Not surprisingly there is some pushback to the curfew

Not surprisingly there is some pushback to the curfew. How do dog owners convince their furry pals to hold on until morning? No problem, dogs can be walked at any time within a kilometre of home. Stores must close at 7:30 pm to allow staff a chance to get home before the curfew comes into effect.

Other precautions include the cancellation of services at houses of worship with the exception of funerals which will be limited to ten attendees. But an odd move involves the opening of elementary schools.

The reopening of high schools has been bumped by a week, to January 18, 2021. Until then classes will be held online. However, elementary schools will open, as planned, on January 11, 2021. Premier Legault explained in his news conference that few children suffer from the virus. Masks will be mandatory in many circumstances within the schools. Extensive precautions, such as desks being turned into Plexiglas cubicles, are already in effect.

What about kids passing on the virus to teachers? Other than the social aspect of going to school, which will not be allowed under the restrictions anyway, there is really no reason children could not continue to attend classes via Zoom.

The Premier then added that it would be a good idea to keep these young students away from older folks, including grandparents, as it has been a concern that although kids don’t suffer from COVID-19, they can be carriers of the virus.

Which brings us to the question of teachers. In full transparency, I will point out that my wife is an elementary school teacher.

What about kids passing on the virus to teachers? Other than the social aspect of going to school, which will not be allowed under the restrictions anyway, there is really no reason children could not continue to attend classes via Zoom.

I admit that I don’t know much about home schooling, but it always seemed to me that those people who opted, in a pre-COVID world, to school their child at home deprived them of important social interaction. I have no problem with the three Rs of early education – reading, ‘riting and ‘rithmetic – being taught at home. But the social aspect is another issue.

Notwithstanding the importance of social interaction, opening schools during a pandemic induced lockdown seems like an irresponsible course of action.

Yet now, while dealing with a pandemic, I believe it is a wise move to limit this social interaction in everyone’s interest: teachers, parents and grandparents. Many children have been home schooled and gone on to be fine members of society. Notwithstanding the importance of social interaction, opening schools during a pandemic induced lockdown seems like an irresponsible course of action.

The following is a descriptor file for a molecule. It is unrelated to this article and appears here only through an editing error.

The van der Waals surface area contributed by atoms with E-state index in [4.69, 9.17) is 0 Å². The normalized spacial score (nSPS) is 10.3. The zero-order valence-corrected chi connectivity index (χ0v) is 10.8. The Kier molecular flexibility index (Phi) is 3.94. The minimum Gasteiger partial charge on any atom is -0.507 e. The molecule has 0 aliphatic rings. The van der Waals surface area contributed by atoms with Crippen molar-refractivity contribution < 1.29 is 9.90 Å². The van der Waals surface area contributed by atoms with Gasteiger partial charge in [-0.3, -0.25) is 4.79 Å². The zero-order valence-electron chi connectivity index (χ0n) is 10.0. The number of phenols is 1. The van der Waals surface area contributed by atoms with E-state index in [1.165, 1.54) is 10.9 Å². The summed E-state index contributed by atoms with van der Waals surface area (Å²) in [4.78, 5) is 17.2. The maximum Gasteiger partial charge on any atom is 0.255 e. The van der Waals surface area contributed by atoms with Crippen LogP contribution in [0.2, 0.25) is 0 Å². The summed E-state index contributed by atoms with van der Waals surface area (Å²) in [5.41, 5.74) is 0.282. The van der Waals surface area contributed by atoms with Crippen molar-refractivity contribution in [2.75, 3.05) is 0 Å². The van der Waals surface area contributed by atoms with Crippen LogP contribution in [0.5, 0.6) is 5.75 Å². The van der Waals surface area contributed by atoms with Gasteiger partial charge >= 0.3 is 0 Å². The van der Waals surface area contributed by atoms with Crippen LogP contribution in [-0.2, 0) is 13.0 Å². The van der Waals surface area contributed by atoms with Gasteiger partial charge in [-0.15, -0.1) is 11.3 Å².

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Essentially, Essential Is In The Eye Of The Beholder

As the number of COVID-19 cases continues to rise, rumour has it that the Premiere of Quebec will, at a five o’clock news conference today, announce a severe new lockdown for the province. The kicker: it is also rumoured that this new lockdown will include a curfew.

The plan seems to be that from 8:00 P.M. only emergency traffic – both pedestrian and vehicular – will be allowed. Will we see police officers tackling late-night joggers? Tazing someone who nips out for milk? One hopes the concept of a curfew will be managed carefully and with much compassion and limited force.

Will we see police officers tackling late-night joggers? Tazing someone who nips out for milk?

But different people see things differently. This has become clear with the current COVID restrictions. In essence: what is, and what is not an essential item? I was talking to a friend last evening. His wife has significant mobility issues and couldn’t get out even without a request to stay home. He was out getting groceries and thought it would be a good idea to pick up a book of word puzzles for his wife. Crosswords, word search and the like. She is fond of these things and, given her infirmity, they help to pass the time.

Unfortunately, he was unable to purchase the puzzle book as it was deemed non-essential. They government does not want us to go out, yet the purchase of a book that would help one in confinement was not allowed.

I was in Walmart over the weekend. They have sectioned off the non-essential goods from those that are allowed. I couldn’t help but chuckle when I saw hockey sticks in the non-essential department. C’mon, this is Canada! However, one could argue that a backyard skating rink is the ideal way for kids (and adults) to get some fresh air and exercise without breaking any confinement rules. Perhaps allow child-size sticks and skates?

Doesn’t it seem counter productive to ban night walkers via curfew?

Essentially, essential is in the eye of the beholder, if you will.

I know a person who is out of work directly due to the COVID restrictions; he’s a bartender, and bars/restaurants are closed. As a bartender he is used to keeping late hours. Every night at nine o’clock or so he goes for a long walk. During the course of his stroll, with things as they are now, he passes a mere handful of other walkers.

My wife and I also take a daily walk, but we usually go in the late afternoon, after she has finished her ZOOM teaching day. We are constantly dodging others and dipsy doodling on the sidewalks or park walkways to avoid people. Doesn’t it seem counter productive to ban night walkers via curfew?